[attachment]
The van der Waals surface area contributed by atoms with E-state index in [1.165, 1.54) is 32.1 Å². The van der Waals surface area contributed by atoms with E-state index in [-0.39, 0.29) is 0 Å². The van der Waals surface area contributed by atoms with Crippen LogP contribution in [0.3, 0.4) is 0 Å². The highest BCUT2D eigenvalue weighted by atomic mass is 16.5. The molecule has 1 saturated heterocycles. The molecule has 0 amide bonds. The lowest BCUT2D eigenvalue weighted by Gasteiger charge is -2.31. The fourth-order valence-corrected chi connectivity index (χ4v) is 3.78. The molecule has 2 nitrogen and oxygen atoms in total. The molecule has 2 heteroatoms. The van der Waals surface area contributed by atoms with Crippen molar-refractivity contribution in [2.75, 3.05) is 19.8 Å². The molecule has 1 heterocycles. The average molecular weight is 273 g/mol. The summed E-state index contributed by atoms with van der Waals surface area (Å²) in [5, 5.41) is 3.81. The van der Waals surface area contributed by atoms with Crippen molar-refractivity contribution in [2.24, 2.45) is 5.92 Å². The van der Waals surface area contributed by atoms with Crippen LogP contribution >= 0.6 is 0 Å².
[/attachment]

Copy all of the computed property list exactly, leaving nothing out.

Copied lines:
The van der Waals surface area contributed by atoms with E-state index in [1.165, 1.54) is 32.1 Å². The van der Waals surface area contributed by atoms with E-state index in [-0.39, 0.29) is 0 Å². The van der Waals surface area contributed by atoms with Crippen LogP contribution in [0.3, 0.4) is 0 Å². The highest BCUT2D eigenvalue weighted by atomic mass is 16.5. The molecule has 1 saturated heterocycles. The molecule has 0 amide bonds. The lowest BCUT2D eigenvalue weighted by Gasteiger charge is -2.31. The fourth-order valence-corrected chi connectivity index (χ4v) is 3.78. The molecule has 2 nitrogen and oxygen atoms in total. The molecule has 2 heteroatoms. The van der Waals surface area contributed by atoms with Crippen molar-refractivity contribution in [2.75, 3.05) is 19.8 Å². The molecule has 1 heterocycles. The average molecular weight is 273 g/mol. The summed E-state index contributed by atoms with van der Waals surface area (Å²) in [5, 5.41) is 3.81. The van der Waals surface area contributed by atoms with Crippen molar-refractivity contribution in [2.24, 2.45) is 5.92 Å². The van der Waals surface area contributed by atoms with Crippen LogP contribution >= 0.6 is 0 Å².